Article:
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Femme Fatale
2002 - R - 110 Mins.
Director: Brian DePalma
Producer: Tarak Ben Ammar
Written By: Brian DePalma
Starring: Rebecca Romijn-Stamos, Antonio Banderas, Rie Rasmussen, Peter Coyote
Review by: Joe Rickey
   
Dark, complex, and most of all, erotic, Femme Fatale marks a fine return to form for director Brian DePalma after many big budget flops in a row appeared on his resume. The plot of the film surrounds the secretive life of a beautiful criminal (Rebecca Romijn Stamos) who wants to reform her life and has much trouble escaping her former life of crime. The film costars Antonio Banderas, Peter Coyote, Gregg Henry, Sandrine Bonnaire, and Jean Reno. As I mentioned, the film is directed by Brian DePalma (Snake Eyes, Mission to Mars). DePalma also scripted Femme Fatale.

Once revered among many, director Brian DePalma has been on a downward spiral for the last couple years now starting with the noir misstep Snake Eyes and continuing with the space bore Mission to Mars. This all from the man who directed the first adaptation of Stephen King’s bestseller Carrie, a well-received horror film that helped launch his career along with those of Sissy Spacek and John Travolta. Now he returns to his roots in erotic thrillers with Femme Fatale, a worthy companion to earlier DePalma films Body Double and Dressed to Kill. In fact, Femme Fatale surpasses the two previous thrillers in pacing and flashy photography.

The film smartly decides against dwelling on the more unbelievable portions of the story by moving everything along at a breakneck pace. Therefore, the complexity doesn't overwhelm the viewer. The aforementioned flashy cinematography aids the glamorous tone of the film. The acting by Stamos is surprisingly solid in the lead role. She isn’t nearly as stiff and monotone as she has been in the past and certainly fulfills the sexy quotient. Antonio Banderas conversely, seems bored most of the time and therefore doesn’t impress. His recent trend of acting bored in his films (Ballistic: Ecks Vs. Sever included) has made him much less of an impressive acting talent than he once used to be. Femme Fatale is also excessively gratuitous in its sex scenes at times, especially the sex scene that occurs within the film's opening moments. But there are other times where the film is erotic without going overboard.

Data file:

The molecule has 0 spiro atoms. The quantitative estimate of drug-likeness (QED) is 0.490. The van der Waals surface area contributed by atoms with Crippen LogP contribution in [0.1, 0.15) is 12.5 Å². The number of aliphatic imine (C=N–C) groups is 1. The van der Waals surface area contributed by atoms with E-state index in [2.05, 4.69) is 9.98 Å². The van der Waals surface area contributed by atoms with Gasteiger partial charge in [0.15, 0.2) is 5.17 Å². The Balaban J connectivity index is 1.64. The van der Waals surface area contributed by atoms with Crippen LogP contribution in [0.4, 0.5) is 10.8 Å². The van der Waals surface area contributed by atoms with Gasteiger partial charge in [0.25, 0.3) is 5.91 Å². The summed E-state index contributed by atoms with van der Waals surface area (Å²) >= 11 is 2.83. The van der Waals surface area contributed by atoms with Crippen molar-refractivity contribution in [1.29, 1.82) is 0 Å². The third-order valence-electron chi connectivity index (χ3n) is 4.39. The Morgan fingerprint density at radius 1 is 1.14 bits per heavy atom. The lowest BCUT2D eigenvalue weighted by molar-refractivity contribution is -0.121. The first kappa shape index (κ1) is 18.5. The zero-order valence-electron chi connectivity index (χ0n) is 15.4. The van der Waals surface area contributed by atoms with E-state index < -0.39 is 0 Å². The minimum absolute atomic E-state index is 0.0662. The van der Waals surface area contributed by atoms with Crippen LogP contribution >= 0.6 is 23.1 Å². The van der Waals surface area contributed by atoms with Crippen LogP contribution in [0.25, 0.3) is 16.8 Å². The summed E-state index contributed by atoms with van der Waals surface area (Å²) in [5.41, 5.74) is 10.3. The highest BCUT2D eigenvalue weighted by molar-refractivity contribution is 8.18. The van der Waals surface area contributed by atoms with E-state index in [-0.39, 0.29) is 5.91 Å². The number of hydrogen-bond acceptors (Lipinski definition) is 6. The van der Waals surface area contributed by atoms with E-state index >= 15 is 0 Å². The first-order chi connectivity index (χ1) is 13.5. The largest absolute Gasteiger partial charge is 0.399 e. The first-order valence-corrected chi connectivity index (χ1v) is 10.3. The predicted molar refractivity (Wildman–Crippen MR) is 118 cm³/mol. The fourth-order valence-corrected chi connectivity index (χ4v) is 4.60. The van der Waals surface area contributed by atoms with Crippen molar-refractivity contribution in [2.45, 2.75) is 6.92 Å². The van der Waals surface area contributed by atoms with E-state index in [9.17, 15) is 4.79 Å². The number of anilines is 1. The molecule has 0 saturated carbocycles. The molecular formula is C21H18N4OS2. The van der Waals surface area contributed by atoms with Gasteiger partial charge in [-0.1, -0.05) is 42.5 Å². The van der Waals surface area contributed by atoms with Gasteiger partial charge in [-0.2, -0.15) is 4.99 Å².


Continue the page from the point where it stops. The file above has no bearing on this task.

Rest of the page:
The film mimics in many ways the story of last year's Mulholland Dr. (The lesbian element is even copied) in ways that I can't describe without giving away too much. The film also tends to become overly violent in some scenes that, along with the graphic sexual nature of the film, make Femme Fatale a very adult picture that even some adults are likely to find too graphic for their tastes. Thankfully, the film isn’t as dull and boring as last year’s Original Sin, which also starred Banderas, with Angelina Jolie as his love interest.

Overall, Femme Fatale is recommended to those that can handle a complex and engaging film that is extremely violent and sexual in nature along with being a wonderfully complex film that is a perfect return to form for who is an extremely talented director in Brian DePalma. The film even is blessed with surprisingly good performances by its magnetic leads and supporting cast.



 
Movie Guru Rating
An excellent film.  Among the best in its Genre.  Worth seeing in the Theater. An excellent film.  Among the best in its Genre.  Worth seeing in the Theater. An excellent film.  Among the best in its Genre.  Worth seeing in the Theater. An excellent film.  Among the best in its Genre.  Worth seeing in the Theater.
  4 out of 5 stars

 
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